A major international study of a possible link between cell phone use and two types of brain cancer has proved inconclusive, according to a report due to be published in a medical journal Tuesday.
A 10-year survey of almost 13,000 participants found most cell phone use didn't increase the risk of developing meningioma — a common and frequently benign tumor — or glioma — a rarer but deadlier form of cancer.
There were "suggestions" that using cell phones for more than 30 minutes each day could increase the risk of glioma, according to the study by the World Health Organization's International Agency for Research on Cancer. But the authors added that "biases and error prevent a causal interpretation" that would directly blame radiation for the tumor.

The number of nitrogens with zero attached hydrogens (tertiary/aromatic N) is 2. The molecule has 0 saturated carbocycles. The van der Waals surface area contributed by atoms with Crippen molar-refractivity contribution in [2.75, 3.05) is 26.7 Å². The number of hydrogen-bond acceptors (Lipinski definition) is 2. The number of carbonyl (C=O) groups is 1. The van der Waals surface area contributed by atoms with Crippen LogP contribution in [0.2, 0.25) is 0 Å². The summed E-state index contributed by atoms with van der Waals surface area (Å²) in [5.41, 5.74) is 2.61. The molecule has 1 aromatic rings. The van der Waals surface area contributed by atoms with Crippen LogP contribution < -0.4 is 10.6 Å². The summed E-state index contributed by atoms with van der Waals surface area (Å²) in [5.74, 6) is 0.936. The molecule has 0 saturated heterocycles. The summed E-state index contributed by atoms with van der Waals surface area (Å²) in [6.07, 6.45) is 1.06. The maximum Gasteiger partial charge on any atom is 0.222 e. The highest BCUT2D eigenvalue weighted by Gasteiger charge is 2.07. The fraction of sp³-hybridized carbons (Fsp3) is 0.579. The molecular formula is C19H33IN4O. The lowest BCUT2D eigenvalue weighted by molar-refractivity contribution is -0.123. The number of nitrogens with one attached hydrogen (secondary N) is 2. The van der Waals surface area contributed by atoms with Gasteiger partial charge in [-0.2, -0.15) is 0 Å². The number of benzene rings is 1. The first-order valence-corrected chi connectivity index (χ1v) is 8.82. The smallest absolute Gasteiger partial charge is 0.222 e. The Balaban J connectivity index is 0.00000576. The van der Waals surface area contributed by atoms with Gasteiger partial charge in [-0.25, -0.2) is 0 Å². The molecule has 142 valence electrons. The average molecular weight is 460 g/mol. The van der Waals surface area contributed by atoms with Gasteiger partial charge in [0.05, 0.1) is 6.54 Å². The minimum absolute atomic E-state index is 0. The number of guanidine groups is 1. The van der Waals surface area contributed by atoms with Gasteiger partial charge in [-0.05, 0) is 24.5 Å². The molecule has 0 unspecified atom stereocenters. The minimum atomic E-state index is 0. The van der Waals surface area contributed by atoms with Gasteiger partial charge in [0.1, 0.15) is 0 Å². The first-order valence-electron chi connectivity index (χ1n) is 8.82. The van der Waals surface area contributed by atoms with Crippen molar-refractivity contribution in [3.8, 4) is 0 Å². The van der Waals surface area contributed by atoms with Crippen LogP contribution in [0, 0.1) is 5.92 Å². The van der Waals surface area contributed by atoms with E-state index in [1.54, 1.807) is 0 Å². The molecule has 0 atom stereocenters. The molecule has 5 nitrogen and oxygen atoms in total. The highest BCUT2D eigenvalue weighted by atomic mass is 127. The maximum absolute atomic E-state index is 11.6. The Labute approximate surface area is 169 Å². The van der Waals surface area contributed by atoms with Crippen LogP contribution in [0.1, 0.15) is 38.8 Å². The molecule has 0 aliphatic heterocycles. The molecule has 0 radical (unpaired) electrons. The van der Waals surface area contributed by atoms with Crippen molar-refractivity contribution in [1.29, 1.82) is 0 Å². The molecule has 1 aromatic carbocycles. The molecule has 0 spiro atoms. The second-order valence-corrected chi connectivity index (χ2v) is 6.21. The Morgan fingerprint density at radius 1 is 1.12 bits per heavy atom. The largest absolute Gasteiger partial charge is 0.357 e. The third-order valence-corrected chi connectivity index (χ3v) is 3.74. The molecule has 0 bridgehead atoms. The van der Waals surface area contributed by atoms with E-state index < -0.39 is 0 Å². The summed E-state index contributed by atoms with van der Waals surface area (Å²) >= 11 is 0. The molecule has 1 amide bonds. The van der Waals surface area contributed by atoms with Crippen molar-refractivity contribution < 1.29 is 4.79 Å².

Longer call times appeared to pose a greater risk than the number of calls made.
Among the factors that weren't examined were the effects of using hands-free devices during calls or the risk of having cell phones close by while not making calls.
The paper, which will be published in the International Journal of Epidemiology, was compiled by researchers in 13 countries including Britain, Canada, France, Germany and Japan, but not the U.S. Scientists interviewed 12,848 participants, of which 5,150 had either meningioma or glioma tumors. Almost a quarter of the $24 million required to fund the study was provided by the cell phone industry, though WHO said measures were taken to ensure the scientists' independence was protected.